BRIEF DESCRIPTION OF THE DRAWINGS
FIG. 1 is a top plan view of a first embodiment of flat roof building;
FIGS. 2-2a are cross-sections of the flat roof about either one of lines 2--2 of FIG. 1, FIG. 2 showing a prior art roof assembly with a constant thickness corrugated sheet member, while FIG. 2a shows a preferred first embodiment of flat roof assembly with a progressively decreasing thickness corrugated sheet member;
FIGS. 3 and 5 are top plan views of two embodiments of corrugated sheet members for a flat roof assembly according to the invention;
FIGS. 4 and 6 are lateral edge views of the sheet members of FIGS. 3 and 5, respectively;
FIGS. 7-8 are enlarged views of areas 7 and 8 of FIG. 4;
FIG. 9 is a schematic, enlarged cross-section of the present flat roof assembly;
FIG. 10 is another schematic cross-section at a reduced scale of a flat roof assembly of large overall area, suggesting how the corrugated sheet members can be step-laden on insulating boards;
FIGS. 11-12 are enlarged views of areas 11 and 12 respectively of FIG. 9;
FIG. 13 is a partly cut-away, top plan view of a two-drain flat roof;
FIGS. 14-16 are enlarged cross-sections along lines 14--14, 15--15 and 16--16 respectively of FIG. 13;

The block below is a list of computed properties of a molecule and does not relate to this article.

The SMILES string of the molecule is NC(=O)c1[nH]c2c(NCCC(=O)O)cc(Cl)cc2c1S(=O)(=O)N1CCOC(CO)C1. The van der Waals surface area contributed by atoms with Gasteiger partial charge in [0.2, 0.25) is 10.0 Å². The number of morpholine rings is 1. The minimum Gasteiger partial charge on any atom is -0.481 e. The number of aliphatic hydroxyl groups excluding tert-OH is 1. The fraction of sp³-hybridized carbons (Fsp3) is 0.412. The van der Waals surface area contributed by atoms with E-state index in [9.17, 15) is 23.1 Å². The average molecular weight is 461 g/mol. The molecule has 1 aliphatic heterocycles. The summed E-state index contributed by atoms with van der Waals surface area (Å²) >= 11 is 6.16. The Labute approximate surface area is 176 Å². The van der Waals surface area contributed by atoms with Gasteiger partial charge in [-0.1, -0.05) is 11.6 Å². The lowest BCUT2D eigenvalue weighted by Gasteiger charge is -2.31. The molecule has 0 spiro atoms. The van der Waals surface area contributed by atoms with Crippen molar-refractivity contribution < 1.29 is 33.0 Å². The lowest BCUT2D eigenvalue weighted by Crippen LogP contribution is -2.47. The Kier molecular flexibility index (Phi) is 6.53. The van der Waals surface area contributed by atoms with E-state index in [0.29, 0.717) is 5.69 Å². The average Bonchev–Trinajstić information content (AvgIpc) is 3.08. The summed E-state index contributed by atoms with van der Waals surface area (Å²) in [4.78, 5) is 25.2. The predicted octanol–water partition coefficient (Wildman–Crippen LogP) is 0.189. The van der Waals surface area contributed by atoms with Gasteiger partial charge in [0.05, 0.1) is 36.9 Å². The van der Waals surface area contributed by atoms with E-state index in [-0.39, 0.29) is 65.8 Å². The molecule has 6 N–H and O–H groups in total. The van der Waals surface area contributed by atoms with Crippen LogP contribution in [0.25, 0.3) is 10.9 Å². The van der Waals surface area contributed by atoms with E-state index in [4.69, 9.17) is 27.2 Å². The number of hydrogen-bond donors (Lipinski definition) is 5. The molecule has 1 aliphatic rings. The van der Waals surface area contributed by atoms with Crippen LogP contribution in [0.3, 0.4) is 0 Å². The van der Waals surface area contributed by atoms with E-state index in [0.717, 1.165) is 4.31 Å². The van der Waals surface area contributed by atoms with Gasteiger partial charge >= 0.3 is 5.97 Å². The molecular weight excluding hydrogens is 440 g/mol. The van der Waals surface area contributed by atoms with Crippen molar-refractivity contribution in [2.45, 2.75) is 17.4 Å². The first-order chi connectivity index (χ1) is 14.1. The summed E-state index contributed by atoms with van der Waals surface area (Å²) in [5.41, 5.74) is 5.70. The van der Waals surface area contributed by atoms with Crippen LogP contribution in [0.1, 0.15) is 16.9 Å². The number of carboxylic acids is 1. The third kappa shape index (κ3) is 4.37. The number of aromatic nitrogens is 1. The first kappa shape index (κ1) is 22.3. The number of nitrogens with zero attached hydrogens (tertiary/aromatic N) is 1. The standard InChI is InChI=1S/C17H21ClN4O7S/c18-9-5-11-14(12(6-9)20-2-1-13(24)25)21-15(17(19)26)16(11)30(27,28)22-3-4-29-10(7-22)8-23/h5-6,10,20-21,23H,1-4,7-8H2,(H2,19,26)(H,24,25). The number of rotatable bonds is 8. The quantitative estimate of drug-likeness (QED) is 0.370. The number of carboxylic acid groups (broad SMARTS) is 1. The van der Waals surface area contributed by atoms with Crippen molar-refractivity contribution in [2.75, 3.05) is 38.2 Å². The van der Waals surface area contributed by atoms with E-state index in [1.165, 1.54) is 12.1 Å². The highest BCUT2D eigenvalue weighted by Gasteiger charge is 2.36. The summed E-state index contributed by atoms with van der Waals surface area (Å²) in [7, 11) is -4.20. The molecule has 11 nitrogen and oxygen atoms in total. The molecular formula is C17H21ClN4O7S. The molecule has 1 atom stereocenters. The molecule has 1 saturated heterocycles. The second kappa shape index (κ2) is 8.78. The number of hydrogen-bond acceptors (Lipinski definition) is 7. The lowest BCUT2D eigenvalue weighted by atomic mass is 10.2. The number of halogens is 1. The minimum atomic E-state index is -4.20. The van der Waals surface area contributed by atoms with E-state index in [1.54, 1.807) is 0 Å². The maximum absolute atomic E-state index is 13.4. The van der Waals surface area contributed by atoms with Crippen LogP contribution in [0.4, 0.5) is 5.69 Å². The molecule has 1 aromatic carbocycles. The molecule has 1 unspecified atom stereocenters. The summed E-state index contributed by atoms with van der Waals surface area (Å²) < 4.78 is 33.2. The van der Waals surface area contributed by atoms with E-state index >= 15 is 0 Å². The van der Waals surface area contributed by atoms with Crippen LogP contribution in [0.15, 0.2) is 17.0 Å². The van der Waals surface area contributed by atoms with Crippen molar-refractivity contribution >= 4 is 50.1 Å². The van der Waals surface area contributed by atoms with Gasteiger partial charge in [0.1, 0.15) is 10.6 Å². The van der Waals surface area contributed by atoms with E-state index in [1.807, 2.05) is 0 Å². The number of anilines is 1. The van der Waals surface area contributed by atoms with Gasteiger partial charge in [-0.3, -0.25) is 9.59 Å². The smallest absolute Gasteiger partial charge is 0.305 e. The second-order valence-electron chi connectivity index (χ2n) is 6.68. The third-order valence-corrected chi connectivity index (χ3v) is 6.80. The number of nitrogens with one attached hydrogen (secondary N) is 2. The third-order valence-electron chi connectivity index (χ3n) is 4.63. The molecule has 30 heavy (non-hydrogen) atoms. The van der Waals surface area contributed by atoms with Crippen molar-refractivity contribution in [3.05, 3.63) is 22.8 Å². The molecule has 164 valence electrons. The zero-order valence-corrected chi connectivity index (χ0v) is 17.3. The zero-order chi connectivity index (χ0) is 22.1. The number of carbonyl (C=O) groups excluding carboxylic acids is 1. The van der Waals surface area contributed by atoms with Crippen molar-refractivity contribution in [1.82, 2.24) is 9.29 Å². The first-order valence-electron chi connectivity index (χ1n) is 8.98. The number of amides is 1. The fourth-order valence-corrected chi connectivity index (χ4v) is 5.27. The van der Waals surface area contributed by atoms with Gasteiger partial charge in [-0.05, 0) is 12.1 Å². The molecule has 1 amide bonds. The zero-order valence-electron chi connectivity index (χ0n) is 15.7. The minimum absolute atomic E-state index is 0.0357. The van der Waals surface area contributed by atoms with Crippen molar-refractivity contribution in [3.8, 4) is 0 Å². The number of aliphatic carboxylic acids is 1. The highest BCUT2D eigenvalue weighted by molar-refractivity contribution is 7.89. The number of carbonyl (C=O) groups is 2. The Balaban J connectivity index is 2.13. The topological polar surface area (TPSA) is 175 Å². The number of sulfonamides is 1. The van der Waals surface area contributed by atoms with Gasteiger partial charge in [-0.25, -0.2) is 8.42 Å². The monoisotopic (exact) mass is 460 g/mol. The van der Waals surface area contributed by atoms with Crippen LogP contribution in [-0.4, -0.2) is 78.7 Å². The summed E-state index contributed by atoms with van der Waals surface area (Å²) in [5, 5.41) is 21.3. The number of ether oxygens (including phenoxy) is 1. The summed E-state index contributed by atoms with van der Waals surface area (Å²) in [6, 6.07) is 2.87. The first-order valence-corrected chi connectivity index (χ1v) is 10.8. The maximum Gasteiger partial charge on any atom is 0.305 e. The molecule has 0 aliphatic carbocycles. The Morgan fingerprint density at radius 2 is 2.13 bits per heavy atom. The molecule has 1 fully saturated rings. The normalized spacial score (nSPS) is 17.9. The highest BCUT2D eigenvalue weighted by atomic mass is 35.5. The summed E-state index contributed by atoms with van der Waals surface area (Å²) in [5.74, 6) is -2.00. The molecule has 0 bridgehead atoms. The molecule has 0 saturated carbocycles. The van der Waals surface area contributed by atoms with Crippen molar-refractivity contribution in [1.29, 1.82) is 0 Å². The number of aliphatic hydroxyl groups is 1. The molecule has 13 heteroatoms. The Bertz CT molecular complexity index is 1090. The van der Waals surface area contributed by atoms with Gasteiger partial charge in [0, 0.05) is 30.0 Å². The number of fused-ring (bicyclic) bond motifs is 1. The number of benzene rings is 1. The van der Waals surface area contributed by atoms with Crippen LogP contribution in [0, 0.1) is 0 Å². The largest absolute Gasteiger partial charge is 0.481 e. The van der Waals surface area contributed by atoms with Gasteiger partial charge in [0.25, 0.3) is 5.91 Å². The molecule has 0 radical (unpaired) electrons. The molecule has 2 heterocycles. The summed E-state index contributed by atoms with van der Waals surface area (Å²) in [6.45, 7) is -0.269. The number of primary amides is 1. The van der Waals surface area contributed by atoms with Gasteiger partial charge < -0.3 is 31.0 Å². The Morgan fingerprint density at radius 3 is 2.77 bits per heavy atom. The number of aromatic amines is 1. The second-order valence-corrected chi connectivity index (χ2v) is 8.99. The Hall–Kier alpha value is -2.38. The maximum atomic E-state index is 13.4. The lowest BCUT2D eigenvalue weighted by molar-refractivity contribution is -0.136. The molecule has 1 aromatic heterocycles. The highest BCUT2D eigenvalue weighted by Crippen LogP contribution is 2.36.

FIG. 17 is a top plan view of an alternate flat roof construction;
FIG. 18 is a section along line 18--18 of FIG. 17, showing the chamfering corrugated sheet members; and
FIGS. 19-20 show in partly broken isometric views two assemblies of pair of superimposed corrugated sheet member for flat roof construction.
DETAILED DESCRIPTION OF THE INVENTION
A conventional flat roof construction is shown in FIGS. 1-2 and is referenced by 30. Flat roof 30 consists of a main, horizontal roof planking 32, supported by horizontally extending structural joists 35, see FIG. 2a, from the building supporting framework. A first layer of insulating batts 34, of generally constant thickness, is laid over planking 32. Second batts 36 are laid over first batts 34, and they thicknesswisely taper, whereby an inturned, downward slope is defined, wherein the roof 30 forms a funnel opening downwardly toward a central water drainage outlet port 38. A corrugated rigid sheet member 40, of constant thickness, is interposed between lower planking 32 and insulating batts 34, to maintain the panel 32 and batts 34 spaced at a vertical distance from one another. Waterproofing flexible layers 42, 44, and gypsum layer 46 are laid between batt 34 and corrugated sheet member 40.